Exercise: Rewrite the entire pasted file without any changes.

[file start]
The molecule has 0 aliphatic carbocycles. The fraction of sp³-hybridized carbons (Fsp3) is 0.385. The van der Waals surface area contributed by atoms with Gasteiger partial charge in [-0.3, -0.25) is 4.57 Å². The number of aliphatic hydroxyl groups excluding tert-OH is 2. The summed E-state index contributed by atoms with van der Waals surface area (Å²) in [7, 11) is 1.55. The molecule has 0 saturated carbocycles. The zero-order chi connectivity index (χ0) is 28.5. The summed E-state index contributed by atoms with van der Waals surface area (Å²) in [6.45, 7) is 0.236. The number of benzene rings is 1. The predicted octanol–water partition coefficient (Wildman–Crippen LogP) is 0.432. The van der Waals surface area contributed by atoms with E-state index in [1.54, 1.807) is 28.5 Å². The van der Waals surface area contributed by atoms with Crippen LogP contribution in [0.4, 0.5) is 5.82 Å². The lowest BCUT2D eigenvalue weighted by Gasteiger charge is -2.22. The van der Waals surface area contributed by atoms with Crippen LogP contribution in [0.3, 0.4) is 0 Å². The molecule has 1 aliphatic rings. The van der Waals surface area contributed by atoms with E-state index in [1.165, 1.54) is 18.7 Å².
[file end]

The molecule has 0 aliphatic carbocycles. The fraction of sp³-hybridized carbons (Fsp3) is 0.385. The van der Waals surface area contributed by atoms with Gasteiger partial charge in [-0.3, -0.25) is 4.57 Å². The number of aliphatic hydroxyl groups excluding tert-OH is 2. The summed E-state index contributed by atoms with van der Waals surface area (Å²) in [7, 11) is 1.55. The molecule has 0 saturated carbocycles. The zero-order chi connectivity index (χ0) is 28.5. The summed E-state index contributed by atoms with van der Waals surface area (Å²) in [6.45, 7) is 0.236. The number of benzene rings is 1. The predicted octanol–water partition coefficient (Wildman–Crippen LogP) is 0.432. The van der Waals surface area contributed by atoms with E-state index in [1.54, 1.807) is 28.5 Å². The van der Waals surface area contributed by atoms with Crippen LogP contribution in [0.4, 0.5) is 5.82 Å². The lowest BCUT2D eigenvalue weighted by Gasteiger charge is -2.22. The van der Waals surface area contributed by atoms with Crippen LogP contribution in [0.3, 0.4) is 0 Å². The molecule has 1 aliphatic rings. The van der Waals surface area contributed by atoms with E-state index in [1.165, 1.54) is 18.7 Å².